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Posted on August 13th 2015 by admin-movingin

‘Vicious cycle: Vendors can’t find anywhere to live, so will not sell, says RICS

A lack of property for sale across almost the entire country is causing a ‘vicious cycle’, as the limited choice on offer to would-be vendors is preventing them from moving themselves, according to the latest RICS survey released this morning.

New vendor instructions dropped back for a sixth consecutive month, with 22% of RICS residential market survey contributors reporting a decrease.

In total, nine of the 12 areas of the country which RICS monitors saw a decline, with particularly sharp falls in East Anglia. Northern Ireland and the north-east of England were the only areas to see an increase in vendor listings.

The picture painted by the RICS is a similar one across the lettings market where it said tenant demand continued to rise, while landlord instructions failed to keep pace once again.

This is expected to lead to an increase in rents across the UK, with RICS members in the west midlands, the south-east, East Anglia and London expecting the sharpest rent rises in the next 12 months.

The report says: “Respondents in all areas agree that the lack of property for sale is causing somewhat of a vicious cycle, as the limited choice on offer at present is deterring would-be movers, and therefore further restricting new instructions.

“Meanwhile, new buyer enquiries rose for the fourth month in succession at the national level. The vast majority of areas reported some degree of growth, with the south-east region the sole exception.”

Alan Metcalfe, partner and joint head of residential at Halls’ Worcester office, said: “A lack of stock is allowing agents to push appraisal values up, with some achieving unrealistically high figures and some sticking.”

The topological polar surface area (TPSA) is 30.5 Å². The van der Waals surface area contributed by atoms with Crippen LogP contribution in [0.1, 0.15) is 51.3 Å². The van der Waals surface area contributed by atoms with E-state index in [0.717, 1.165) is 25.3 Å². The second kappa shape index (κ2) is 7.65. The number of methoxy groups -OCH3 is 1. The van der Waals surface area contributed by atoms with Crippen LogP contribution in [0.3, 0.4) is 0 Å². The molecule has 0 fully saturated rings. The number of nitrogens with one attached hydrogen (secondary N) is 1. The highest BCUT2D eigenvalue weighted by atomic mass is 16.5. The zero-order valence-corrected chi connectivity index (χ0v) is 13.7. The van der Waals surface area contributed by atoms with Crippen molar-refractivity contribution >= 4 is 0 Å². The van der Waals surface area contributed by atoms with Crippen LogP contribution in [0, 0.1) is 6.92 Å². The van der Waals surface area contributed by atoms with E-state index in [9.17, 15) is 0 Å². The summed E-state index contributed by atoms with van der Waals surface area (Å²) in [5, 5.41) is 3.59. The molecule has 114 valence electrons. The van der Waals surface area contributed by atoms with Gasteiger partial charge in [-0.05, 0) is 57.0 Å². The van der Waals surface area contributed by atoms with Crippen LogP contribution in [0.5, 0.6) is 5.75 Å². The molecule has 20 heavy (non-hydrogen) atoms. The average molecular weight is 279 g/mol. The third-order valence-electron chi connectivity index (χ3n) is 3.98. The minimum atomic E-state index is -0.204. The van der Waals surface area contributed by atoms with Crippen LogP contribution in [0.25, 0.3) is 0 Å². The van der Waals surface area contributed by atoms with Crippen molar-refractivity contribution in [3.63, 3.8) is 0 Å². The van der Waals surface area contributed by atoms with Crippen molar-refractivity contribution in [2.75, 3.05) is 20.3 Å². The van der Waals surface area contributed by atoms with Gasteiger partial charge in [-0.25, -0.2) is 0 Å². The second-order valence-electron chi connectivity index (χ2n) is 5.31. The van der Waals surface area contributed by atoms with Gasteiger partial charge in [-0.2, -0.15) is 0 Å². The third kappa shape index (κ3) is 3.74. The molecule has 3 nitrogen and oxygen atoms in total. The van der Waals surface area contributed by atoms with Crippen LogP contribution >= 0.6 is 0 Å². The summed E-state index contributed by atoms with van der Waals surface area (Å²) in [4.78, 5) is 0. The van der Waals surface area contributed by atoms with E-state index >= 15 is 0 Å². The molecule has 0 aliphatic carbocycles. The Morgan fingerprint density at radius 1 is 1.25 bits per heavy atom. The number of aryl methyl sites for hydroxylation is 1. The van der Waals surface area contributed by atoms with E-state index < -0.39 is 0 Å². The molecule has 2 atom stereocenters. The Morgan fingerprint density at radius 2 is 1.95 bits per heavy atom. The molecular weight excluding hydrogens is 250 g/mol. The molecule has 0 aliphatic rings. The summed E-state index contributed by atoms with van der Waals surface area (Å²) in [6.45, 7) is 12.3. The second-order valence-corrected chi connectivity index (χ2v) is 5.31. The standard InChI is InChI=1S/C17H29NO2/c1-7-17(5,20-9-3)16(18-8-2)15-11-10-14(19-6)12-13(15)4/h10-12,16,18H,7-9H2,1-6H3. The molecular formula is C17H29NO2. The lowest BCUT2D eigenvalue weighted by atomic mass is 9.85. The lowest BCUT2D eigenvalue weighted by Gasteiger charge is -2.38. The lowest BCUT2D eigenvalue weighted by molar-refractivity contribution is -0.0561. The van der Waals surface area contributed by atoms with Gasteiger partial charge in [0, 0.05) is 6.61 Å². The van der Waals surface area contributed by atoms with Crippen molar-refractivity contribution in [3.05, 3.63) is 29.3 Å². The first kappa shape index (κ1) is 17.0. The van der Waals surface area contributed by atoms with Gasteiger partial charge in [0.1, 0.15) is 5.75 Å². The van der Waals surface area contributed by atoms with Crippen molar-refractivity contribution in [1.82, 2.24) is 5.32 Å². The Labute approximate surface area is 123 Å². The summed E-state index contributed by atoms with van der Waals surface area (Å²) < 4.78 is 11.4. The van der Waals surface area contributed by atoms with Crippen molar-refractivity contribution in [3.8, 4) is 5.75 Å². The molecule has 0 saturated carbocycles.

Jan Hytch, of Arnolds in Norwich, reported: “Prices are still strong. However, demand is outstripping supply. Any recent properties are going within hours.”

The survey also said respondents were expecting prices to rise during the year ahead. It projected that in 12 months’ time, all areas of the UK were expected to see “sizeable house price growth”, with confidence most elevated in East Anglia and Northern Ireland.

Simon Rubinsohn, RICS chief economist, said: “A renewed acceleration in house price inflation allied to a fairly flat trend in sales activity highlights the very real challenges being presented by the housing market.

“More worrying still is the suspicion that the imbalance between supply and demand will lead to even stronger price gains over the next 12 months.

“This is also visible in the firmer pattern in the buyer enquiries series which has now risen for four months in succession, reflecting, in part, a further modest easing in credit conditions.

“This trend could be brought to a halt when base rates do eventually begin to rise, but the dovish tone to the latest Bank of England inflation report suggests the first move will come a little later than previously thought likely, and that subsequent increases will be very gradual indeed.’’

Research from property search engine Home also shows that the number of homes currently on the market in England and Wales is 11% lower than this time last year and 39% lower than August 2007.

It said that in the southern regions, buyers had only half the choice which was available to them eight years ago.

It also revealed that prices had increased by 0.6% in England and Wales in the past month, going up 1.5% in London.